Working Papers

This paper uses a natural experiment in Japan to provide evidence of the feedback loop between corporate borrowing and commercial real estate investment emphasized in macro-finance models with collateral constraints. Japan enacted a series of reforms in the early 1980s which relaxed national regulatory constraints on the height and size of buildings. Combining originally-constructed local commercial land price indices for over 400 localities with geocoded firm balance sheets, I show that these land use deregulations generated a boom-bust cycle in corporate real estate values, borrowing, and real estate investment. Firms located in more ex ante land use constrained areas both issued more debt and invested more heavily in real estate, thus amplifying the initial positive shock to commercial real estate prices. I develop a multi-city spatial sorting model with production externalities and real estate collateral which uses the estimated reduced form effects of my local regulatory instruments on firm outcomes to assess aggregate effects of the reform. I find that the deregulatory shock to commercial real estate markets and corporate borrowing environment amplified the real estate cycle in the 1980s and led to an increased incidence of zombie lending in the 1990s.

This paper documents heterogeneous spending out of a large stimulus tax rebate by exposure to the 1980s Japanese housing market turbulence. Linking geocoded household expenditure and financial transactions data to a new set of local housing price indices in Japan, we estimate a U-shaped pattern in the marginal propensity to consume with respect to housing price growth. Recipients living in areas with the smallest housing price gains during the 1980s spent 47% of the 1994 rebate within three months of payment, compared to 24% among recipients in areas which experienced the largest housing price gains. We find limited heterogeneity in marginal propensities to consume among households in less affected areas, but MPCs are higher for younger, renter households with no debt residing in more affected areas. Our results are consistent with near-rationality rather than a liquidity constraint story. Winners who are less exposed to housing risk respond more to payments, implying policies which target losers from housing market downturns may be less effective at stimulating consumption.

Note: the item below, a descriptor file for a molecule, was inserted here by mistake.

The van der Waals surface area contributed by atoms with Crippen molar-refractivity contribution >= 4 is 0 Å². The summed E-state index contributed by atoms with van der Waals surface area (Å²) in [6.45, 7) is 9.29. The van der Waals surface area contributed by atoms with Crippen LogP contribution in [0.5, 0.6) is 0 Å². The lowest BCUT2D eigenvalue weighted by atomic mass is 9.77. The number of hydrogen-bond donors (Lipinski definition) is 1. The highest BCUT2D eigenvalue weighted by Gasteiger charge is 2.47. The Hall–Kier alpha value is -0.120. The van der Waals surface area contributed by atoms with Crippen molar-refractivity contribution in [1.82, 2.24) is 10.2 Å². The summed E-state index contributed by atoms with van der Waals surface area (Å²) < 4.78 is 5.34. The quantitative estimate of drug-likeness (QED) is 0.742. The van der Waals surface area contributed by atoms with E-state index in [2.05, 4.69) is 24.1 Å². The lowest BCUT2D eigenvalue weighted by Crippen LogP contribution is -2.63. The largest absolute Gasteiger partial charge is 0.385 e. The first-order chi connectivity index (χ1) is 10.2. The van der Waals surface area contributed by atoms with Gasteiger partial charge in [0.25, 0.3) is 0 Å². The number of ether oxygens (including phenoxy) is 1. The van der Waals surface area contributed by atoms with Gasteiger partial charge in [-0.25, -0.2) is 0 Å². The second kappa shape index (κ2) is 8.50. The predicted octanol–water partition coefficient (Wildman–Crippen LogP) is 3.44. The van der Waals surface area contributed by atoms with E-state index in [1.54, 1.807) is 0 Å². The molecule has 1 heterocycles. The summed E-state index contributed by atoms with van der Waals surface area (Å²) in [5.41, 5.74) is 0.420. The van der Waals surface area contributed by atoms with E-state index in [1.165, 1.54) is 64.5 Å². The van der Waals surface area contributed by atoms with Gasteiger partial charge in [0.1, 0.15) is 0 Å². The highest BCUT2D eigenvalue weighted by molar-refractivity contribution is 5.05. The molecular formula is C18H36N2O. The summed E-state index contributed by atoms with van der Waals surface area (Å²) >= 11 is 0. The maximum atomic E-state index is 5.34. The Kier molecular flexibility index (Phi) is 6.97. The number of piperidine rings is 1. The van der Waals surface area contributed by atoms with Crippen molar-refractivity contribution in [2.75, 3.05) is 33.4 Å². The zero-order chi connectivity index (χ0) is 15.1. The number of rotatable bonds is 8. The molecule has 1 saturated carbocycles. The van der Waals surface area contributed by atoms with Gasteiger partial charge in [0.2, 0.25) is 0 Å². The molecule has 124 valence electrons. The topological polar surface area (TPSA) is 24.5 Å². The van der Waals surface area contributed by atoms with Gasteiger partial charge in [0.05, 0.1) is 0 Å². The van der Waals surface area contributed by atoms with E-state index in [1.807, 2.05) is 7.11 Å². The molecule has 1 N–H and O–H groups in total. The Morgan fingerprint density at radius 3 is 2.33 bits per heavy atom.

The question of how governments should choose the frequency of payments has received little attention in the literature on the optimal design of public benefits programs. We propose a simple model in which the government chooses the length of the interval between payments, subject to a tradeoff between the administrative cost of providing more frequent benefits and the welfare gain from reducing deviations from full consumption smoothing. In our empirical application, we examine consumer and retailer responses to bimonthly payments from the Japanese National Pension System. We exploit variation in the duration of payment cycles using a unique retail dataset that links consumers to their purchase history. Our difference-in-differences style approach shows a clear spike in spending on payment dates for customers who are of retirement age relative to those who are not. While within-store average prices increase by 1.6% on payday, this effect is almost entirely due to consumers substituting towards higher quality goods rather than a retailer response. We use these reduced-form estimates to parameterize the model and conclude that the optimal frequency of Japanese public pension payments is less than one month, implying the government could improve welfare by increasing payment frequency.

Works in Progress

Flip or Flop? Tobin Taxes in the Real Estate Market

with Chun-Che Chi & Ming-Jen Lin

This paper analyzes the effects of property transfer taxes on housing prices and investment decisions. Taiwan implemented a reform in 2011 which required  sellers of non-owner occupied properties to pay a surcharge of up to 15% of the full sale price for properties resold within two years from the original purchase date. Linking the universe of personal income tax returns to transaction records, we show immediate and substantial bunching at the one-year and two-year holding period thresholds under this tax but no such bunching prior to implementation, with most of the response driven by out-of-town investors. Transaction prices do fall slightly after implementation, with stronger effects for properties sold by institutional investors. Overall second home sales volume sharply declines in the post-reform period, with many sellers delaying large, high-end property sales to avoid the tax. Using inheritance shocks to housing wealth, we document sellers who persist in spite of the new tax extract a small premium from buyers, pointing to a relatively large negative effect on inventory. Our results suggest "Tobin taxes" on property flips have limited effects towards curbing demand-driven booms in real estate prices.

The Saved and the Probate: Trade-offs between Asset Control and Inheritance Tax Minimization

with Lorenzo Pessina

Microbubbles and Local Property Tax Regimes 

with Takashi Unayama

Delaying the Honeymoon: The Great Decline in American Vacation

Revisiting the Incidence of Mandated Benefits: Evidence from U.S. Sick Pay Mandates